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Communication Skills: The Convergence Model

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Communication Skills: The Convergence Model

  
  
  

As he did for so many other sciences and branches of philosophy, the Greek philosopherInterpersonal Skills Aristotle created a model for communication that reigned for thousands of years. His model had three elements: speaker, speech, and audience. As new communication media arose (first print, then radio and television), communication scholars renamed the components “sender,” “message,” and “receiver.” But the model remained essentially unchanged: the sender transfers meaning to the mind of the receiver via the message. Communication skills consisted of clarifying the message and delivering it in a memorable way.

But about 60 years ago, communication scholars refined the model to conform with the findings of psychology and information theory. The “convergence model,” as it is known, describes communication, not as an event but a process. The sender and receiver engage in interpretation and response toward the goal of mutual understanding. Meaning is not in the message. Meaning is something that gets worked out by the sender and receiver. Each of them is active in the process. Communication skills aren’t so simple anymore.

Because both the sender and the receiver are involved in creating meaning, the sender can be more successful by accounting for whatever is going on in the mind of the receiver. In most everyday communication, like “Please return your tray tables to their upright position,” it doesn’t really matter which model of communication you use. The old sender/receiver model works fine. But the convergence model becomes more necessary as the message becomes more subtle or important. And this is why communication skills are so critical to business success, because the higher you advance in business, the more subtle and important your messages become.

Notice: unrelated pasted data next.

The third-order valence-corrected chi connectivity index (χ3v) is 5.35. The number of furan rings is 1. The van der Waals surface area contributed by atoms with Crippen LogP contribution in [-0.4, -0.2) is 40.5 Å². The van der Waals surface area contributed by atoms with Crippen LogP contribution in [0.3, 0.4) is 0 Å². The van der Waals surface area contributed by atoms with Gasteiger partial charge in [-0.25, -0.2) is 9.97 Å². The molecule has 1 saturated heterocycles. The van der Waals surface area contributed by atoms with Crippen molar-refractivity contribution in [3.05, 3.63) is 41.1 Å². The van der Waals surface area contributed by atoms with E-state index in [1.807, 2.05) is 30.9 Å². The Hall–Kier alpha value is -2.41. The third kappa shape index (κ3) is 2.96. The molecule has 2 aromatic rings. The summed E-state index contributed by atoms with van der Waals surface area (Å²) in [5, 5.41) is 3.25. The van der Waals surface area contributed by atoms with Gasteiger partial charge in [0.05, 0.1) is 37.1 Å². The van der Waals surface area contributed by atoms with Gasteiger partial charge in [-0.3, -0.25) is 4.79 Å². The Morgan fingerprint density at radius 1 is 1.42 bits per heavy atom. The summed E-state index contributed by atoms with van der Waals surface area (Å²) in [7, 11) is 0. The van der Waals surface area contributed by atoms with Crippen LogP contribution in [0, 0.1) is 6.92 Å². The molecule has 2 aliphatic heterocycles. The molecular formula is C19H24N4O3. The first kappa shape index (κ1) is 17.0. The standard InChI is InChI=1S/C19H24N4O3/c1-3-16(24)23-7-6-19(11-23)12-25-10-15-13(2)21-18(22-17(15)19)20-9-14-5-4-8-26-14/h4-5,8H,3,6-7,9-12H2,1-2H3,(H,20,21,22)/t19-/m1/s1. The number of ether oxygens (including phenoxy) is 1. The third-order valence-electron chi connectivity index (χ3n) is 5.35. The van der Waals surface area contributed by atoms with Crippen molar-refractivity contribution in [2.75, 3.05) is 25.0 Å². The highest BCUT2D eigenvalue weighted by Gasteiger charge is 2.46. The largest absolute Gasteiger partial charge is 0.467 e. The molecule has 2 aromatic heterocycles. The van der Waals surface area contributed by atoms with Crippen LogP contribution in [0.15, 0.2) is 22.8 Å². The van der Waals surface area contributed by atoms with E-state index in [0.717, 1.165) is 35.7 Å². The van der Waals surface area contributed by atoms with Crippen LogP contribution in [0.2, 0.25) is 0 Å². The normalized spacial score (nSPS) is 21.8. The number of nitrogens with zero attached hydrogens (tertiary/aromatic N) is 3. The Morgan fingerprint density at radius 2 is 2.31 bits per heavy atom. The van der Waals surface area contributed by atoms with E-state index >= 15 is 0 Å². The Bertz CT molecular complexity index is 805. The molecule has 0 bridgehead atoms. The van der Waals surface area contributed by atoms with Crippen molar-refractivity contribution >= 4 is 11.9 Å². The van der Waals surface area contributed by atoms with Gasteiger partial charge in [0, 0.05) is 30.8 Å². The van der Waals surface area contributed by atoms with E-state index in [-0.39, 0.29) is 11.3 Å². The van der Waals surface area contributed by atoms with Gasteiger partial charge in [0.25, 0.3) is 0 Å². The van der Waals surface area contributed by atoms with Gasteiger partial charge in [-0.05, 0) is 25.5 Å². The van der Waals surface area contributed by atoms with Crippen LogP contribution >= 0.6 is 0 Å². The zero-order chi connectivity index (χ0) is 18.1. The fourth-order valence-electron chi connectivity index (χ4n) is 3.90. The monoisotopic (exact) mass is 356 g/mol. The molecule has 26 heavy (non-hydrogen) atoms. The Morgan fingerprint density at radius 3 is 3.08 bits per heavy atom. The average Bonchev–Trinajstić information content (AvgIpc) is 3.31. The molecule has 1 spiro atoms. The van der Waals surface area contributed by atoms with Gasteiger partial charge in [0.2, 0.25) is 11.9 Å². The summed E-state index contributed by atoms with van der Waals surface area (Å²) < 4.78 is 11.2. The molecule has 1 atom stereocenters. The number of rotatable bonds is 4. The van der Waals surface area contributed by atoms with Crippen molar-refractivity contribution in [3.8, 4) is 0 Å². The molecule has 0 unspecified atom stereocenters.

In Communispond’s communication performance solution, Mastering Interpersonal Communication™, we embrace the idea that meaning is worked out between the sender and the receiver. In that program of communication skills, learners explore the key skills of productive dialogue and begin to achieve their communication goals through a six-step process:

  1. Open a discussion.
  2. Recognize the other person’s viewpoint.
  3. Give your information clearly.
  4. Create clarity and understanding.
  5. Brainstorm to overcome obstacles.
  6. Ensure the next steps are taken.

In addition, the learners have the opportunity to learn about their own core personality traits, which is a step toward understanding the core personality traits of others. They learn to adapt their actions and style to promote message effectiveness. When you truly recognize the collaborative nature of communication, you become a better and more persuasive communicator and a master of communication skills.

Comments

What is missing in the Convergence Model? Context.  
What happens if you take Gettysburg out of the Gettysburg Address? The power of "The Event" is lost.  
Imagine the Convergence Model is a triangle with Speaker, Audience and Content. 
Now imagine the Collaborative Model is a circle with the "Event" added to Aristotle's classic three parts. Adding the Event to the mix makes presentations easier to write and understand. The Event sets the context and common bond between Speaker and Audience before they "converge using the Content."  
If you read the Gettysburg Address again using the circle, see if the added Event in the Collaborative Model improves your capacity to converge and Communispond.
Posted @ Monday, September 30, 2013 11:22 AM by Alan W. Boal
Good point. Communication always has context. Thank you for your comment.
Posted @ Monday, September 30, 2013 1:04 PM by Bill Rosenthal
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